• Peter Skoronski set to be a test of tape analysis versus tape measurements: The Northwestern tackle's tape passes with flying colors, but his shorter arms have some worried.
• Wait before pigeonholing Clark Phillips III as a slot corner: Phillips is just 5-foot-9 and 184 pounds with 29 1/8-inch arms, which might make him seem like a slot cornerback, but his tape says otherwise.
Estimated Reading Time: 5 mins
Last week, we looked at 2023 NFL Draft prospects who were athletic outliers for their positions, noting how that could help them stand out among their peers. Today, we’re talking about mold breakers — players whose measurables or testing numbers were low, but ones who we still have faith in when it comes to their pro projection.
PFF's Mike Renner expounded on the top undersized prospects, and now we'll go one step further to look at which ones have the best chance of finding NFL success.
QB Bryce Young, Alabama
The first player we have to talk about on a mold-breaker list in this draft class is the one who could very well go No. 1 overall: Alabama's Bryce Young. Young won the Heisman Trophy as college football’s best player back in 2021, then followed it up with another standout season, earning back-to-back elite PFF grades.
One would think the best player in college football over that period of time should be the obvious choice with the top pick. But his height (5-foot-10 1/8 — 1st percentile for the position) and weight (206 pounds — 6th percentile for the position) have cast doubt on that.
Whether or not Young ends up being the first player selected, I wouldn’t bet against him. He plays the position better than any quarterback in this class and many who have come before him.
CB Clark Phillips III, Utah
Entering the season, many were excited about Utah’s Clark Phillips III finally being draft eligible. I say finally because he has been starting since Week 1 of his true freshman season, which is incredibly difficult to do at the cornerback position. He recorded coverage grades of 66.0 and 76.4 in his first two seasons, before putting up an 86.3 mark in 2022. He grabbed six interceptions this past year, including three in one game. He brings the ball-hawking instincts and overall playmaking attitude you love to see at the position.
What makes Phillips a mold breaker is his size. He’s just 5-foot-9 and 184 pounds, which rank in the 7th and 16th percentiles, respectively. He also has just 29 1/8-inch arms, which is in the 1st percentile. His measurables tell you he should be a slot cornerback, but that’s not what his tape says, as he lined up on the outside for more than 1,400 snaps as opposed to just 400 in the slot. He’s a lot like Asante Samuel Jr. in that regard.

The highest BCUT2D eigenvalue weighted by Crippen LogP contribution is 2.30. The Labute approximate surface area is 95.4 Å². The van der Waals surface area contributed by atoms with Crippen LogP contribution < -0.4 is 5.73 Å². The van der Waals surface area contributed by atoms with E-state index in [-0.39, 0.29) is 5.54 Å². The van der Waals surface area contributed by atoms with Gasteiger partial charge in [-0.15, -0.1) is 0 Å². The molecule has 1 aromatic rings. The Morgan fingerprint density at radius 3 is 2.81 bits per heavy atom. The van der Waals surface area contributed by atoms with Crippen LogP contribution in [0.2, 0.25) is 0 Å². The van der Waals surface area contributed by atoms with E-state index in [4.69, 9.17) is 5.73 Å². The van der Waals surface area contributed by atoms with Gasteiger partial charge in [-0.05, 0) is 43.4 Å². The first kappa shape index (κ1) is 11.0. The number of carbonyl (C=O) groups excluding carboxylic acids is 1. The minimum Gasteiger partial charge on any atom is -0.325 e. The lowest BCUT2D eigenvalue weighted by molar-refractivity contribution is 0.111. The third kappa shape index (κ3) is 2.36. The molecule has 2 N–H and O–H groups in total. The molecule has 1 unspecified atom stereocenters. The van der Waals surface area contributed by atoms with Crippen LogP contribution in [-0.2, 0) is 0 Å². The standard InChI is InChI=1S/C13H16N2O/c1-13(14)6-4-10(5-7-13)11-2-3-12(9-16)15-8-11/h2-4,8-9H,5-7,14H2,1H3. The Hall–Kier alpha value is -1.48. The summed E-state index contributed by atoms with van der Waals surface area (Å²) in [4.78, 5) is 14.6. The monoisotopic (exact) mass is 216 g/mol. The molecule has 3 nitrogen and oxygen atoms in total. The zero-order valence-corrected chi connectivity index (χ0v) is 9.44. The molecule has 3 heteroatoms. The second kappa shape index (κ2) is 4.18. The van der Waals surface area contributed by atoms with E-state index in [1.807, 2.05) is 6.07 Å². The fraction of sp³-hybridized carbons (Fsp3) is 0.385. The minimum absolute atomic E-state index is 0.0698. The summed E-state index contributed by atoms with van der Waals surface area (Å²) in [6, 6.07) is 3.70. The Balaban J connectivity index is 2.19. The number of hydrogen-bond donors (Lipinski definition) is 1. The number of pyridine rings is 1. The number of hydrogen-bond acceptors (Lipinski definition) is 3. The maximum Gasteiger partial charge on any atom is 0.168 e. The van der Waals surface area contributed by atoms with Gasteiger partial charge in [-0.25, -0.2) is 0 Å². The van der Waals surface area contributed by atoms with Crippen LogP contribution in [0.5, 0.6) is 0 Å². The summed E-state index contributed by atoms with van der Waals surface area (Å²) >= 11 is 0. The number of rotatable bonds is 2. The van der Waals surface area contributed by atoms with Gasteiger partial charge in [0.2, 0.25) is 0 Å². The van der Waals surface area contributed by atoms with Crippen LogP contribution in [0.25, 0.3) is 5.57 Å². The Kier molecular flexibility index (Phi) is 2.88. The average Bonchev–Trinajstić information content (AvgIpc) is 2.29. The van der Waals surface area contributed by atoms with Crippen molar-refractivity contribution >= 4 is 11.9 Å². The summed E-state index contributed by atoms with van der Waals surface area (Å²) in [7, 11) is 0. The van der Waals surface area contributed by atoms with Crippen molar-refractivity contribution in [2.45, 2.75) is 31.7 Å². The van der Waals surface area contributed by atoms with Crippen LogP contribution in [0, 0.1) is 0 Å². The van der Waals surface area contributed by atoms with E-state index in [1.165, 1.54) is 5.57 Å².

OT Peter Skoronski, Northwestern
Where Peter Skoronski goes in the upcoming draft will be a good gauge of tape analysis versus tape measurements. On tape, he’s about as good as it gets. Across three seasons and 2,300 snaps, he never posted a sub-81.4 season grade and improved each year, including an 89.5 overall grade in 2022. He also finished last season with a 93.0 pass-blocking grade, after allowing one sack on 473 pass-blocking snaps. But his 79 1/2-inch wingspan and 32 1/2-inch arm length place in the 9th percentile and 4th percentile, respectively.
Still, there are plenty of offensive tackles who are bigger and longer but can’t block as well as him; the tape and grades prove that.
WR Tank Dell, Houston
It’s a smaller wide receiver class, but Dell is still going to have to be a mold breaker among the group if he wants to make it in the NFL. He’s 5-foot-8 3/8 and just 165 pounds, which are 3rd and 1st percentile for the position, respectively.
Smaller players need to stand out with speed, body control and change of direction to make up for their lack of mass and strength. And Dell does that. He recorded 1,399 receiving yards with 17 receiving touchdowns, 31 explosive plays of 15-plus yards and 19 forced missed tackles in 2022. He can stop and start on a dime, and that will still give him the chance to be a difference-maker as a slot receiver in space.
DT Calijah Kancey, Pittsburgh
Kancey will be a true mold breaker if he can succeed as an interior defensive lineman at the NFL level. At 6-foot 5/8 and 281 pounds, he’s in the 2nd and 4th percentiles, respectively. That’s not to mention his 30 5/8-inch arms, which are in the 1st percentile. He’s trying to play a big man’s position while being on the much lighter side.
The opposite side of that measurable coin is his athletic testing numbers. His 1.64-second 10-yard split ranks in the 95th percentile, and his 4.67-second 40-yard dash was the fastest time ever for an interior defensive lineman at the combine. And his 6.82-second three-cone (99th percentile) and 4.33-second short shuttle (94th percentile) were just as impressive. He might have to switch to edge instead of interior, but wherever he ends up, he has the athleticism to be a mold breaker.
CB Tre’Vius Hodges-Tomlinson, TCU
Hodges-Tomlinson was one of the best cover cornerbacks in college football this past season. His 90.4 coverage grade was among the best in the country as he played a key role in TCU making it to the national championship. But when it comes to his pro projection, his measurables of 5-foot-8 and 178 pounds with 29-inch arms all rank in the 5th percentile or below for the position.
You don’t want Hodges-Tomlinson playing press coverage very often at the NFL level, but he recorded 55 forced incompletions over the past three seasons. He still knows how to play the position at a high level.